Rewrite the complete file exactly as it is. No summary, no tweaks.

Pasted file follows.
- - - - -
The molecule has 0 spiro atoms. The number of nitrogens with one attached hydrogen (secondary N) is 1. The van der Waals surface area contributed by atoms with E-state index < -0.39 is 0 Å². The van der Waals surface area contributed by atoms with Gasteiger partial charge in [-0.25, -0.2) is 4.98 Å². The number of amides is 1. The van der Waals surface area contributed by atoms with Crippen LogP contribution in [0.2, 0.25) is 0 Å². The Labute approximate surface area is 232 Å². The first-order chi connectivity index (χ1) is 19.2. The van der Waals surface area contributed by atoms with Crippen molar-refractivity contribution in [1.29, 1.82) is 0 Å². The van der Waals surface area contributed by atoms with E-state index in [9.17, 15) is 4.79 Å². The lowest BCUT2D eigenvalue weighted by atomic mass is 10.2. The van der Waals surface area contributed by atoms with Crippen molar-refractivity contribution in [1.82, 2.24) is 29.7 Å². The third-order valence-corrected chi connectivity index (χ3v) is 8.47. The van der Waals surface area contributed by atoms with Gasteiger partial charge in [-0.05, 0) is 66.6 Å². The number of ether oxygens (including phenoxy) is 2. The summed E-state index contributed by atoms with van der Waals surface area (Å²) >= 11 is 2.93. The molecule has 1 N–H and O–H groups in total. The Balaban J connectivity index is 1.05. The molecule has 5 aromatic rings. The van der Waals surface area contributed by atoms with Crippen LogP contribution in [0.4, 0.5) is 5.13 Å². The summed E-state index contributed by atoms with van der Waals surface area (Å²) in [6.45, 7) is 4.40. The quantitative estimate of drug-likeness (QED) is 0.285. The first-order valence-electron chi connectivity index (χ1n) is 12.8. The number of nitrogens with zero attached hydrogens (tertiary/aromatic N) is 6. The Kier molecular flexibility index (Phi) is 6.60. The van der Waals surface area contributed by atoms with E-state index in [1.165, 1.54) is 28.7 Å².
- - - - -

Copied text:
The molecule has 0 spiro atoms. The number of nitrogens with one attached hydrogen (secondary N) is 1. The van der Waals surface area contributed by atoms with E-state index < -0.39 is 0 Å². The van der Waals surface area contributed by atoms with Gasteiger partial charge in [-0.25, -0.2) is 4.98 Å². The number of amides is 1. The van der Waals surface area contributed by atoms with Crippen LogP contribution in [0.2, 0.25) is 0 Å². The Labute approximate surface area is 232 Å². The first-order chi connectivity index (χ1) is 19.2. The van der Waals surface area contributed by atoms with Crippen molar-refractivity contribution in [1.29, 1.82) is 0 Å². The van der Waals surface area contributed by atoms with E-state index in [9.17, 15) is 4.79 Å². The lowest BCUT2D eigenvalue weighted by atomic mass is 10.2. The van der Waals surface area contributed by atoms with Crippen molar-refractivity contribution in [1.82, 2.24) is 29.7 Å². The third-order valence-corrected chi connectivity index (χ3v) is 8.47. The van der Waals surface area contributed by atoms with Gasteiger partial charge in [-0.05, 0) is 66.6 Å². The number of ether oxygens (including phenoxy) is 2. The summed E-state index contributed by atoms with van der Waals surface area (Å²) >= 11 is 2.93. The molecule has 1 N–H and O–H groups in total. The Balaban J connectivity index is 1.05. The molecule has 5 aromatic rings. The van der Waals surface area contributed by atoms with Crippen LogP contribution in [0.4, 0.5) is 5.13 Å². The summed E-state index contributed by atoms with van der Waals surface area (Å²) in [6.45, 7) is 4.40. The quantitative estimate of drug-likeness (QED) is 0.285. The first-order valence-electron chi connectivity index (χ1n) is 12.8. The number of nitrogens with zero attached hydrogens (tertiary/aromatic N) is 6. The Kier molecular flexibility index (Phi) is 6.60. The van der Waals surface area contributed by atoms with E-state index in [1.165, 1.54) is 28.7 Å².